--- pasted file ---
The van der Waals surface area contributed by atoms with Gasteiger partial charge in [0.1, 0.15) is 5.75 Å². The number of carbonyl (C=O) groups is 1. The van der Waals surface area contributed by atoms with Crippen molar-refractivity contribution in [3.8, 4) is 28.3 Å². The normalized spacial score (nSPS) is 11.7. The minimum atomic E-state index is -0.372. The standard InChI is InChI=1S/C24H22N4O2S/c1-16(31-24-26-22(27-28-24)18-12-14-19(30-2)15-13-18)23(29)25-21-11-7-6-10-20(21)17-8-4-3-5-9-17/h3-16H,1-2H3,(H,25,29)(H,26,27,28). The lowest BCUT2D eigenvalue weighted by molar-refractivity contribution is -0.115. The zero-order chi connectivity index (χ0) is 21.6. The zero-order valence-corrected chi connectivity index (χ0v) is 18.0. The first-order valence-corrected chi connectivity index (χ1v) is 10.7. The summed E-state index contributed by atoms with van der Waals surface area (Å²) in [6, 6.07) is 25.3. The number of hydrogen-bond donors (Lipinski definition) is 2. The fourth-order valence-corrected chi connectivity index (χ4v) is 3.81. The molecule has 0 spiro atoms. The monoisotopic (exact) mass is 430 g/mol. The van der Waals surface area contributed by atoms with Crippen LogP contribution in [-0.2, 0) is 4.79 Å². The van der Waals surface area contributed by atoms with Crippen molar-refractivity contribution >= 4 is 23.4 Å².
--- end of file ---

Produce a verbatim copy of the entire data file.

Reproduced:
The van der Waals surface area contributed by atoms with Gasteiger partial charge in [0.1, 0.15) is 5.75 Å². The number of carbonyl (C=O) groups is 1. The van der Waals surface area contributed by atoms with Crippen molar-refractivity contribution in [3.8, 4) is 28.3 Å². The normalized spacial score (nSPS) is 11.7. The minimum atomic E-state index is -0.372. The standard InChI is InChI=1S/C24H22N4O2S/c1-16(31-24-26-22(27-28-24)18-12-14-19(30-2)15-13-18)23(29)25-21-11-7-6-10-20(21)17-8-4-3-5-9-17/h3-16H,1-2H3,(H,25,29)(H,26,27,28). The lowest BCUT2D eigenvalue weighted by molar-refractivity contribution is -0.115. The zero-order chi connectivity index (χ0) is 21.6. The zero-order valence-corrected chi connectivity index (χ0v) is 18.0. The first-order valence-corrected chi connectivity index (χ1v) is 10.7. The summed E-state index contributed by atoms with van der Waals surface area (Å²) in [6, 6.07) is 25.3. The number of hydrogen-bond donors (Lipinski definition) is 2. The fourth-order valence-corrected chi connectivity index (χ4v) is 3.81. The molecule has 0 spiro atoms. The monoisotopic (exact) mass is 430 g/mol. The van der Waals surface area contributed by atoms with Crippen LogP contribution in [-0.2, 0) is 4.79 Å². The van der Waals surface area contributed by atoms with Crippen molar-refractivity contribution >= 4 is 23.4 Å².